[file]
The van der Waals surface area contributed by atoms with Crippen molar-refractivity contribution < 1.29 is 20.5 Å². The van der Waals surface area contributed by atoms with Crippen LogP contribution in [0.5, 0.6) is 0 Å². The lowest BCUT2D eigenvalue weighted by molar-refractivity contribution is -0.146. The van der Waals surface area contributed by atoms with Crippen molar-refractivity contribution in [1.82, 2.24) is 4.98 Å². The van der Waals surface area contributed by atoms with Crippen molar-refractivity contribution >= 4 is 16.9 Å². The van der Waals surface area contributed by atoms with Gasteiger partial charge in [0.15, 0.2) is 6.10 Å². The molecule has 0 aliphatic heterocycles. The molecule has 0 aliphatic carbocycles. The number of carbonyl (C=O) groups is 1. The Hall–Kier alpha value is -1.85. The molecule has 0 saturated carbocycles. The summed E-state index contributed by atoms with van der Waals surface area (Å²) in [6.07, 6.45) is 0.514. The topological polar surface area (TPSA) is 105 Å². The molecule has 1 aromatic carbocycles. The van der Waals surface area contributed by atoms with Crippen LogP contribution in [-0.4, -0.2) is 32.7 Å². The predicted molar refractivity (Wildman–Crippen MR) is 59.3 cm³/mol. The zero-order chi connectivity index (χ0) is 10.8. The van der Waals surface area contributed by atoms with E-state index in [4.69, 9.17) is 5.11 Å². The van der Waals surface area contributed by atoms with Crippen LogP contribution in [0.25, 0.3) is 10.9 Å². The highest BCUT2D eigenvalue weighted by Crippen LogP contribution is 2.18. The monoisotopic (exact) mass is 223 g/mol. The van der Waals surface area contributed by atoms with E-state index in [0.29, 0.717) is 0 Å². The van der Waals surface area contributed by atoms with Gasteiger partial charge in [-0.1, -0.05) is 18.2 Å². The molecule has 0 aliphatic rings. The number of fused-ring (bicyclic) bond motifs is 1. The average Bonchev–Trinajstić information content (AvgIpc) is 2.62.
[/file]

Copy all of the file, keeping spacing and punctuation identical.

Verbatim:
The van der Waals surface area contributed by atoms with Crippen molar-refractivity contribution < 1.29 is 20.5 Å². The van der Waals surface area contributed by atoms with Crippen LogP contribution in [0.5, 0.6) is 0 Å². The lowest BCUT2D eigenvalue weighted by molar-refractivity contribution is -0.146. The van der Waals surface area contributed by atoms with Crippen molar-refractivity contribution in [1.82, 2.24) is 4.98 Å². The van der Waals surface area contributed by atoms with Crippen molar-refractivity contribution >= 4 is 16.9 Å². The van der Waals surface area contributed by atoms with Gasteiger partial charge in [0.15, 0.2) is 6.10 Å². The molecule has 0 aliphatic heterocycles. The molecule has 0 aliphatic carbocycles. The number of carbonyl (C=O) groups is 1. The Hall–Kier alpha value is -1.85. The molecule has 0 saturated carbocycles. The summed E-state index contributed by atoms with van der Waals surface area (Å²) in [6.07, 6.45) is 0.514. The topological polar surface area (TPSA) is 105 Å². The molecule has 1 aromatic carbocycles. The van der Waals surface area contributed by atoms with Crippen LogP contribution in [-0.4, -0.2) is 32.7 Å². The predicted molar refractivity (Wildman–Crippen MR) is 59.3 cm³/mol. The zero-order chi connectivity index (χ0) is 10.8. The van der Waals surface area contributed by atoms with E-state index in [4.69, 9.17) is 5.11 Å². The van der Waals surface area contributed by atoms with Crippen LogP contribution in [0.25, 0.3) is 10.9 Å². The highest BCUT2D eigenvalue weighted by Crippen LogP contribution is 2.18. The monoisotopic (exact) mass is 223 g/mol. The van der Waals surface area contributed by atoms with E-state index in [0.29, 0.717) is 0 Å². The van der Waals surface area contributed by atoms with Gasteiger partial charge in [-0.1, -0.05) is 18.2 Å². The molecule has 0 aliphatic rings. The number of fused-ring (bicyclic) bond motifs is 1. The average Bonchev–Trinajstić information content (AvgIpc) is 2.62.